<> at Aon Training Complex on June 14, 2017 in Manchester, England.

As one the most publicised sides in world football, the Manchester United transfer window last season was certainly a surprising one. As a team struggling to regain their status as one of the nation’s elite forces, and having fallen short of Champions League qualification, the club found itself still able to lure four of Europe’s most sought-after players thanks to an unrivalled combination of financial power and commercial attractiveness. Eric Bailly, Zlatan Ibrahimovic, Henrikh Mkhitaryan and Paul Pogba, joined a re-tooling Manchester United.

Ed Woodward was rightfully praised for his efforts last summer, but one year later and, despite securing Champions League football via the Europa League, Manchester United so far have one foot on the plane to their preseason tour of the US and only one new signing to show off to airport security.

The Manchester United Transfer Window So Far

Much like last summer, Mourinho established his targets early on. The manager claimed they have been known to Woodward ‘since March’, asking eagerly anticipating fans and journalists alike to just ‘wait and see’. That was early June.

Since, Victor Lindelof has been the only incoming during a frustrating few weeks for the club’s followers. While Antione Griezmann was widely expected to be one of the first through the door at Carrington, an Atletico Madrid transfer ban and an immense demonstration of loyalty from the French striker shepherded United’s interest elsewhere.

Meanwhile, the world of media has been subjected to guesswork following suggestions of a complete blockage to the news feed from the Old Trafford offices, in debt to the outcome of the Griezmann spectacle.

So, to put it bluntly, no one knows what’s going on.

The most substantial of reported targets have ranged from Alvaro Morata to former fan favourite Javier Hernandez, from in-demand midfielders Fabinho and Radja Nainggolan  to Nemanja Matic and supposed wonderkid Renato Sanches, and from Ivan Perisic to the unlikely hero’s return, Cristiano Ronaldo.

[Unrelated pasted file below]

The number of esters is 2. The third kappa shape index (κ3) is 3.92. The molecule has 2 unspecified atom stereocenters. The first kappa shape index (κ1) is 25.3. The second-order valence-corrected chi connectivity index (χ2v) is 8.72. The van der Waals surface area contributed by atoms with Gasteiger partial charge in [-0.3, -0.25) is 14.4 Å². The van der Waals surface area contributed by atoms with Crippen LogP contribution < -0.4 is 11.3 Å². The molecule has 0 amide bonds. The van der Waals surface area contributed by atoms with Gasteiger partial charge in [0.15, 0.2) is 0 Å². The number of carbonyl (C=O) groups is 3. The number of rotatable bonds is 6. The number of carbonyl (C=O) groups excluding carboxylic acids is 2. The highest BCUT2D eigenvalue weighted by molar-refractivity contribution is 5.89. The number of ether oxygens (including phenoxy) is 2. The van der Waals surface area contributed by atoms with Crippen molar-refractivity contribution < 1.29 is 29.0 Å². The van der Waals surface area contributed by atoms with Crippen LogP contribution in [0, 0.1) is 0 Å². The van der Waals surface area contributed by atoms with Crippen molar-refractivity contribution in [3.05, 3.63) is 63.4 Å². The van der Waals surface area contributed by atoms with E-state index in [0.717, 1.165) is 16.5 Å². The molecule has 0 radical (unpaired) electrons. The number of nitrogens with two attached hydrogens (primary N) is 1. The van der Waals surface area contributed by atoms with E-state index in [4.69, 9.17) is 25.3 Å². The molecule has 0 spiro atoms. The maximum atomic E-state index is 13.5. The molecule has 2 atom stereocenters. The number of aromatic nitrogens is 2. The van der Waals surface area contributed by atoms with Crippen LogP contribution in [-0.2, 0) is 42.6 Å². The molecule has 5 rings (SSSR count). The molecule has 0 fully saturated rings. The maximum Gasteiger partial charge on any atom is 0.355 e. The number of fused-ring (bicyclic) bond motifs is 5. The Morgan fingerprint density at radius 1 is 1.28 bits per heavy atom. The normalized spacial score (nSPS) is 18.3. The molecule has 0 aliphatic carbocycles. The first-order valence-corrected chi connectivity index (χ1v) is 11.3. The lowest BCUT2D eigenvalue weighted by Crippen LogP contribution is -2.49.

Yet it’s probable none have even packed for the inevitable overcast of the North of England, let alone reached a total agreement with the club.

Morata, 24, is considered the player most likely to sign before Mourinho departs with what he hoped would be a completed squad on Sunday, with implications of a breakthrough over the weekend from Spanish media. However it is also suggested that Woodward sees Madrid’s lofty asking price, said to be around £80 million, too heavy.

And that has seemed to be a common disruption in United’s transfer plans for a multitude of reasons, I assume.

Firstly, the inflation in the market, which doesn’t only affect Manchester United but all Premier League sides, is a result of the ever growing commercialising of the nation’s top flight, made apparent by the most recent TV rights deal.

And what’s worse? According to the annual Forbes lists, Manchester United are the richest club in the world. So any selling club would be stupid not to raise their asking prices when they come calling.

While it could be argued that refusal to meet such valuations is key to the prevention of further inflation, the actions of United alone would be of negligible effect to efforts with Chelsea reportedly set to spend up to £100 million on Romelu Lukaku, for example.

And as the club with the sport’s greatest financial horsepower, why is Ed Woodward so reluctant to spend big? Should it not just be merely accepted as an advancing norm in modern football?

Moreover, the availability of such a specific breed of player suited to Mourinho’s methods and style of play, of a high enough standard to launch the club out of a far from solemn lurch and capable of coping with the social demands of playing for Manchester United may be reducing an already narrow breadth options.

Aside from Griezmann, and maybe even Ronaldo, none of the ‘world’s best’ appear to be available, being either reluctant to leave for their respective sides for the challenge of the Premier League, or of an age where resale value, a key factor in the majority of transfers worldwide, would be close to nothing. Not that United should care, surely?

But with this limiting the options available to Mourinho, a knowledge from selling clubs of their possible desperation for specific players, coupled with their obviously acknowledged depth of funds ready to be signed off by Woodward, have Manchester United simply been unlucky so far this summer? Or does Ed deserve the hairdryer treatment when he arrives in the States?

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I will be studying Sports Journalism in September and have an enormous passion for football (soccer) that I love to share. I live, eat and breathe football, and am a Red Devil at heart.